Despite the upheaval surrounding OPGs across the city, Kelmark was the only provider of towing services for the LAPD in the Southeast Area and was the only operator of the Southeast Area OPG during 2009. Kelmark continued to operate the Southeast Area OPG during the entire taxable year ending December 31, 2009. Kelmark submitted monthly summary reports to the Board of Police Commissioners for each month of tax year 2009. The monthly reports included information on the number of vehicles impounded, stored, released, or sold during each calendar month of 2009.
The taxpayers argued that, since the contract expired in mid-2009 and was not immediately renewed by the city, that the unamortized portion of the agreement should be written off in 2009.
The IRS disagreed, noting:
Respondent argues that the contract did not become worthless in 2009 because (1) Kelmark continued to enjoy the same benefits of towing for the Southwest Area OPG after the towing contract expired by its own terms on June 27, 2009, (2) the city delayed extending the towing contract to include details of the new OPG ordinance in all existing OPG contracts, and Kelmark was not at risk of losing its OPG contract, (3) the city was not required to exercise its option to extend the contract before the expiration of the initial term, (4) the city did in fact exercise its option to extend, first with a temporary extension and then with an amendment to the initial contract, and (5) the terms of the amendment reflect the intentions of Kelmark and the city to include the interim period as part of the towing contract.
Respondent notes that the amendment extended the terms of the contract until June 26, 2014, which is five years after the original term expired on June 27, 2009. Respondent argues that if the parties did not intend to include the interim period in the towing contract, the amendment would have provided for a five-year term beginning on the date the amendment was signed on June 8, 2010. Additionally, respondent notes the ratification clause in the amendment that explicitly ratified acts performed during the interim period to include them within the terms of the towing contract. Further, respondent argues that the Court must consider the original contract and the amendment as one agreement because the amendment incorporated the original contract into its terms. Finally, respondent notes that financial accounting and tax accounting have different objectives, and regardless of the contract's value for financial accounting purposes, petitioners are not entitled to a deduction under section 165 for tax purposes.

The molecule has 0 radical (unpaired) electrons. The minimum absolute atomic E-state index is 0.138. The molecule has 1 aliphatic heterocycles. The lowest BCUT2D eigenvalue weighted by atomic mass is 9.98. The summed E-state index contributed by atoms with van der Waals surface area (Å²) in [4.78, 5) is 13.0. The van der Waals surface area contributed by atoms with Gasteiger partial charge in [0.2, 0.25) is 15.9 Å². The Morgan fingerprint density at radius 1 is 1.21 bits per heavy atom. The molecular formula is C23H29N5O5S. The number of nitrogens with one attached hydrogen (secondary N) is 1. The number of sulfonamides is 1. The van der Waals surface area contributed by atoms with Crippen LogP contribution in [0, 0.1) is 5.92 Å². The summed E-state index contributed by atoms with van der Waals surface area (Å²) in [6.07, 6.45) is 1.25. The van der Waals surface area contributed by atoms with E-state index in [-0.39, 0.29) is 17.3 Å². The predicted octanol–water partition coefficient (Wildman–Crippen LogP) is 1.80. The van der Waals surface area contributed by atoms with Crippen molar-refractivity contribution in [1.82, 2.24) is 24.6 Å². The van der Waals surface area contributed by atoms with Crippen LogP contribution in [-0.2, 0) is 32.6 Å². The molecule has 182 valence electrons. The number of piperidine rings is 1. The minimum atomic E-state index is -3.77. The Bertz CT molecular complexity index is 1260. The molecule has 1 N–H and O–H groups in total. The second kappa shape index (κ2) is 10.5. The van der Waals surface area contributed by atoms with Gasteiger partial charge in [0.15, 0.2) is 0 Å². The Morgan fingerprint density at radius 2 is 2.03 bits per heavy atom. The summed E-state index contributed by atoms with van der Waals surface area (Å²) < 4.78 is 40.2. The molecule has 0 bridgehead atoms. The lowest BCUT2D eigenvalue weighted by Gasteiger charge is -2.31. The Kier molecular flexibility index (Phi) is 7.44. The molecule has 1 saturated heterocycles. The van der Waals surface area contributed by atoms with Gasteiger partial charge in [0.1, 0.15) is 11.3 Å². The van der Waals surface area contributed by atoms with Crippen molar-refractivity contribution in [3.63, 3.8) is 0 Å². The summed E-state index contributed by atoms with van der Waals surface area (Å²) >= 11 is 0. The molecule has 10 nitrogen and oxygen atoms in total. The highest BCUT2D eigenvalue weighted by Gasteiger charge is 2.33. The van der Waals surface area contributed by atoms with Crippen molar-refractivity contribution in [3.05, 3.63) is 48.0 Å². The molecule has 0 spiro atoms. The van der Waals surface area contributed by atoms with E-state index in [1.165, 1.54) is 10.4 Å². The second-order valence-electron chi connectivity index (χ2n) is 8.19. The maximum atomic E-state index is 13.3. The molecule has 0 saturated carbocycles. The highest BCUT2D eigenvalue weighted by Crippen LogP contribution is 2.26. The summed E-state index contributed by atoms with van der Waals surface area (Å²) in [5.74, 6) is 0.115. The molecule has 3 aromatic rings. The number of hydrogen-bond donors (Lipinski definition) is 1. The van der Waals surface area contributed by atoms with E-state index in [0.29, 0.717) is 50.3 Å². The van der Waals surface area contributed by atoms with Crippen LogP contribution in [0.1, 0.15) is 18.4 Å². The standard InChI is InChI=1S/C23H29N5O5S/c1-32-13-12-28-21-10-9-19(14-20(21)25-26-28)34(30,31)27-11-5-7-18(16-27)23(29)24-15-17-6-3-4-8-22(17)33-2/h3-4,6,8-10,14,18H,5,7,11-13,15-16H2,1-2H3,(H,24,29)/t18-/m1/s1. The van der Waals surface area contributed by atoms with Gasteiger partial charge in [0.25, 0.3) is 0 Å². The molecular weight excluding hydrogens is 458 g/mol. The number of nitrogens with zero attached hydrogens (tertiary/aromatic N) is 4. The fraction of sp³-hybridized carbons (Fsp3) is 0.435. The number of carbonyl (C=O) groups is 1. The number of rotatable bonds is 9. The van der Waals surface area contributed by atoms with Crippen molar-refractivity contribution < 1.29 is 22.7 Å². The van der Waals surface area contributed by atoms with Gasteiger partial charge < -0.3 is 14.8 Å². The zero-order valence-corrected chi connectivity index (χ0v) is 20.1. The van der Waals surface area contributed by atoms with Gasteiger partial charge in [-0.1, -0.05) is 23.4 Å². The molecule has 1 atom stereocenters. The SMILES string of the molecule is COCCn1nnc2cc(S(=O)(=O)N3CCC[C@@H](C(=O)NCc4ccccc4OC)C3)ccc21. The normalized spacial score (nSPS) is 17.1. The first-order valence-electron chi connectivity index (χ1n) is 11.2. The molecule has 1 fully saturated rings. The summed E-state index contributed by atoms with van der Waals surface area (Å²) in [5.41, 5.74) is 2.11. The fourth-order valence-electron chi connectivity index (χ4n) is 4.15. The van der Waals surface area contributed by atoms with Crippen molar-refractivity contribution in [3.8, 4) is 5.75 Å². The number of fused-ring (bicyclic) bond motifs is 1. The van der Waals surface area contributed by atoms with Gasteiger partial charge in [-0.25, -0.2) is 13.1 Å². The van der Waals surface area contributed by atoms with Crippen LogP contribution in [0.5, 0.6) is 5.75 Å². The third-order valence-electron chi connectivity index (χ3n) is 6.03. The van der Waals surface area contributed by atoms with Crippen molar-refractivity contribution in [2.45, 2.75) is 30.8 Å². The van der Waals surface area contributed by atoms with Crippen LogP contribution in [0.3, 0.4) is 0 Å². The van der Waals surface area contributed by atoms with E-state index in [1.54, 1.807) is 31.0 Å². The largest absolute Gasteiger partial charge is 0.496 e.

The Tax Court sided with the IRS. First it noted that the conduct of the parties was not consistent with the rights actually ending at the contract expiration. The Court noted:
When we consider Kelmark's conduct in conjunction with the original contract, the amendment to the contract, and the Los Angeles Municipal Code, it is clear that Kelmark did not, in substance, suffer a loss in 2009 even if the contract expired in form. Kelmark continued to enjoy the benefits of the towing contract even after it initially expired on June 27, 2009, and subsequently expired after the 180-day extension on December 27, 2009. It continued to operate the Southeast Area OPG, and no other party provided towing services for the LAPD in the Southeast Area during any part of 2009. Kelmark also continued to provide monthly summary reports to the LAPD for the Southeast Area OPG. In short nothing material occurred in 2009 that changed the relationship Kelmark maintained with the LAPD in the Southeast Area or the City of Los Angeles. This fact favors a finding that the contract was neither subjectively worthless in petitioners' eyes nor objectively worthless given the surrounding facts and circumstances. See Echols v. Commissioner, 950 F.2d at 213.